On Saturday 17 March 1810, early in the first year of Lachlan Macquarie’s tenure of office as Governor of New South Wales, the Sydney Gazette reported:
His Excellency was this day pleased to give an entertainment to a number of the Government artificers and labourers, in honor of the day, being Saint Patrick’s; on which occasion true British hospitality displayed itself; and every heart was filled with sentiments of respect and gratitude.
This commemoration of St. Patrick’s Day is presented as a gesture on the part of Governor Macquarie rather than a celebration that arose from within the Irish community.
In 1827 St. Patrick’s Day again fell on a Saturday. According to a report in the Australian newspaper, the day had not been celebrated in Sydney with a public dinner before that time. ‘Saint George and Andrew … have each had their day, and their respective votaries for years back, but in Sydney Poor Pat had no one to give him a dinner in public before Saturday last.’ In that year, a committee of gentlemen arranged for ‘Dinner on table at half-past five,’ and a memorable occasion resulted.
In a lengthy report, the newspaper article describes in detail the dinner and the customs that attended it. Mr. D. Wentworth was President, with Dr. Douglass on his right. St. Patrick is mentioned a number of times. There were ‘such dishes as might have tempted Saint Patrick himself with all his respect for Lent or ordinances of “Mother Church” to the contrary, to break his fast over.’ Mr. Wentworth, with a full glass of Irish whiskey, spoke in memory ‘of one whose fame can never die’, and at the toast the 57th’s band ‘struck up the saint’s favourite air—Patrick’s day in the morning.’ The calls for an encore, and the bursts of applause, ‘would scarce have failed to gratify the Saint, could he but have been present.’ Rev. Mr. Power proposed a toast to ‘Thomas Moore—the bard of the Isles,’ and in response to a request from his countrymen and distinguished visitors he gave them a song ‘in the original erse, with the tone, rich brogue, and humourous spirit, that would go hard towards puzzling Saint Patrick himself to equal or excel.’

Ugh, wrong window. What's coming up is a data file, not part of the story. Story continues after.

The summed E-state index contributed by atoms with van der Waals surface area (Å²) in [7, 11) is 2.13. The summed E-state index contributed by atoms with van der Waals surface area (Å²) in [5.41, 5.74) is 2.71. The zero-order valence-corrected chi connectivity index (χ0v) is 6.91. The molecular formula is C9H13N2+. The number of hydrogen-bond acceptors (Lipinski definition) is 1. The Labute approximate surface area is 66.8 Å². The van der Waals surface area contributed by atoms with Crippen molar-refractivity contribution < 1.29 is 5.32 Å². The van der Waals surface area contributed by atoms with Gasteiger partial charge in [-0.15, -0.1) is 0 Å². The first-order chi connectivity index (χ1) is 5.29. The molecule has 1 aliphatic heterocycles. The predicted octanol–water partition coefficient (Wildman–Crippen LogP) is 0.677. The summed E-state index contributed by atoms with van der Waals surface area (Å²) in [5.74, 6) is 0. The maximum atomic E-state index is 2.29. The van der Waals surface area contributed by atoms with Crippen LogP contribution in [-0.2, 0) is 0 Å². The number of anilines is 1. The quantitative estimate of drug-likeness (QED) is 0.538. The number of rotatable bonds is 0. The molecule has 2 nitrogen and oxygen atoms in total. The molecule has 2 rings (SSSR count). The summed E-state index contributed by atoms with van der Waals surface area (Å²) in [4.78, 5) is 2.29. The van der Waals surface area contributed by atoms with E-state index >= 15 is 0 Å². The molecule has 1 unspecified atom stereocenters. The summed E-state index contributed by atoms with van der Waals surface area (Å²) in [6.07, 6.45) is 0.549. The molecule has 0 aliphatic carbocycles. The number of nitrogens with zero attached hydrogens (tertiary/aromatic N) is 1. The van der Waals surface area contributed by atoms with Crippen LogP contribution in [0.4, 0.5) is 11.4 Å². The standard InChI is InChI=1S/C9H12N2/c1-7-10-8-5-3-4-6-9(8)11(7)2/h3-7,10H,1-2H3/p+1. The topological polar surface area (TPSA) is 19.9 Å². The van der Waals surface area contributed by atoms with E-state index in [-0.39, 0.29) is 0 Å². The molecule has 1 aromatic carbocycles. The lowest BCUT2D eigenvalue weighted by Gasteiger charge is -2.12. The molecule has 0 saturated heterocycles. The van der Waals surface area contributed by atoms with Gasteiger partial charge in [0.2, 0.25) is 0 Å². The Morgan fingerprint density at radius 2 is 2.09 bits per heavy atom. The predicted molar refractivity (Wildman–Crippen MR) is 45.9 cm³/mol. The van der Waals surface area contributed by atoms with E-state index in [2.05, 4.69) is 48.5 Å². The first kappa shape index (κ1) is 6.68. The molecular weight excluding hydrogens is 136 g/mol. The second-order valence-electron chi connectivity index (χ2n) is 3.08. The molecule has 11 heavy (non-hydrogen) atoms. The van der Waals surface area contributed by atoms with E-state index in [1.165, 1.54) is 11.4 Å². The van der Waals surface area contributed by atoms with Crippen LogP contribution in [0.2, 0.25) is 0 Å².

Other toasts were drunk to the King, the Duke of York and the rest of the Royal Family, the Army and the Navy, Governor Darling, Mrs. Darling, the ladies of the Colony, Governor Macquarie (‘drank in solemn silence’), Chief Justice Forbes, the Chairman, the former Governor Sir Thomas Brisbane, Major Goulburn, Mr. M‘Leay, and others.
It was after midnight before the last of the company dispersed. ‘A feeling for political discussion’ prevailed towards the end of the evening, but it was partial and evanescent, and ‘it may be truly said, that harmony, cordiality, and general good feeling reigned paramount.’
The author of the newspaper article, most probably the editor (Robert Howe, son of the first proprietor George Howe), whose stature would presumably have earned him an invitation to the event, noted that he himself was not Irish: ‘It is rather unfortunate, that we have but a very slight and impartial acquaintance with the “life and adventures” of the “rite merry and facetious” Saint Patrick.’
The Chairman, D’Arcy Wentworth, born in Ireland, was much respected in the colony. He died a few months later (7 July). The reputation of Dr. Douglass with the authorities was variable; he was obviously in sufficient standing at the time to play a prominent part on St. Patrick’s Day. The Irish poet Thomas Moore (1779-1852) had by this time become a novelist; his novel The Epicurean was published in 1827.
St. Patrick’s Day was observed by the Bank of New South Wales as a holiday in 1827 (cf. Holidays in Sydney in 1827).
Sydney Gazette and New South Wales Advertiser 17/3/1810, p. 2. ‘Anniversary of Saint Patrick’, Australian 20/3/1827, p. 3. J.J. Auchmuty, ‘Wentworth, D’Arcy (1762-1827)’, Australian Dictionary of Biography, vol. 2, 1967, pp. 579-582, and online. K.B. Noad, ‘Douglass, Henry Grattan (1790-1865)’, Australian Dictionary of Biography, vol. 1, 1966, pp. 314-316, and online.